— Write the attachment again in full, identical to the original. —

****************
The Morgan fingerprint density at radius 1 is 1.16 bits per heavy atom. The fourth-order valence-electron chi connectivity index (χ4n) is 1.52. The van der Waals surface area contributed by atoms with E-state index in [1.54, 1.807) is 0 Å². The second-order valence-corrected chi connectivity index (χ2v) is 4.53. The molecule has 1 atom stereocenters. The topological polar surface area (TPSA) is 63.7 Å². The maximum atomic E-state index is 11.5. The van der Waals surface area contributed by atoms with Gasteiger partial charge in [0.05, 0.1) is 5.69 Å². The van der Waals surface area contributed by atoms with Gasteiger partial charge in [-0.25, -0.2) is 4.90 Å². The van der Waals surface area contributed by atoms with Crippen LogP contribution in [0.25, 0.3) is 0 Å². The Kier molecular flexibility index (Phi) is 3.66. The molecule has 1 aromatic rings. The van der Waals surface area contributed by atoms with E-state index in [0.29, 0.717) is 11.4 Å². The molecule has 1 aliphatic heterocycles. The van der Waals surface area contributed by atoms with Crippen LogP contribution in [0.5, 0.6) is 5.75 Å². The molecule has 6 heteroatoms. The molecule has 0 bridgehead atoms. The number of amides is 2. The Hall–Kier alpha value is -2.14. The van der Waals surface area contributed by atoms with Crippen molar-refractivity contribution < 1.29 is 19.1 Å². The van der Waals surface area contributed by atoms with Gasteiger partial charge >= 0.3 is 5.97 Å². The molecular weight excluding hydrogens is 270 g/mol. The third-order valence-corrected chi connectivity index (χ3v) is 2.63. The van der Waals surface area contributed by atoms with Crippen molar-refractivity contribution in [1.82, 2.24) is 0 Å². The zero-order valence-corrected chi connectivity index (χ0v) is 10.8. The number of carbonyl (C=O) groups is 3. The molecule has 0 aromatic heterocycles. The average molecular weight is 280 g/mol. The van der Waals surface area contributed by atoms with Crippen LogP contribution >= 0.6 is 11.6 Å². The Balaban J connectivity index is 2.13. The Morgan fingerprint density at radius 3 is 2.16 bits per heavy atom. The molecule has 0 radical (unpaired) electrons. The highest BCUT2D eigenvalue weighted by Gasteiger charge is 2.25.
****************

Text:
The Morgan fingerprint density at radius 1 is 1.16 bits per heavy atom. The fourth-order valence-electron chi connectivity index (χ4n) is 1.52. The van der Waals surface area contributed by atoms with E-state index in [1.54, 1.807) is 0 Å². The second-order valence-corrected chi connectivity index (χ2v) is 4.53. The molecule has 1 atom stereocenters. The topological polar surface area (TPSA) is 63.7 Å². The maximum atomic E-state index is 11.5. The van der Waals surface area contributed by atoms with Gasteiger partial charge in [0.05, 0.1) is 5.69 Å². The van der Waals surface area contributed by atoms with Gasteiger partial charge in [-0.25, -0.2) is 4.90 Å². The van der Waals surface area contributed by atoms with Crippen LogP contribution in [0.25, 0.3) is 0 Å². The Kier molecular flexibility index (Phi) is 3.66. The molecule has 1 aromatic rings. The van der Waals surface area contributed by atoms with E-state index in [0.29, 0.717) is 11.4 Å². The molecule has 1 aliphatic heterocycles. The van der Waals surface area contributed by atoms with Crippen LogP contribution in [0.5, 0.6) is 5.75 Å². The molecule has 6 heteroatoms. The molecule has 0 bridgehead atoms. The number of amides is 2. The Hall–Kier alpha value is -2.14. The van der Waals surface area contributed by atoms with Crippen molar-refractivity contribution < 1.29 is 19.1 Å². The van der Waals surface area contributed by atoms with Gasteiger partial charge >= 0.3 is 5.97 Å². The molecular weight excluding hydrogens is 270 g/mol. The third-order valence-corrected chi connectivity index (χ3v) is 2.63. The van der Waals surface area contributed by atoms with Crippen molar-refractivity contribution in [1.82, 2.24) is 0 Å². The zero-order valence-corrected chi connectivity index (χ0v) is 10.8. The number of carbonyl (C=O) groups is 3. The molecule has 0 aromatic heterocycles. The average molecular weight is 280 g/mol. The van der Waals surface area contributed by atoms with Crippen LogP contribution >= 0.6 is 11.6 Å². The Balaban J connectivity index is 2.13. The Morgan fingerprint density at radius 3 is 2.16 bits per heavy atom. The molecule has 0 radical (unpaired) electrons. The highest BCUT2D eigenvalue weighted by Gasteiger charge is 2.25.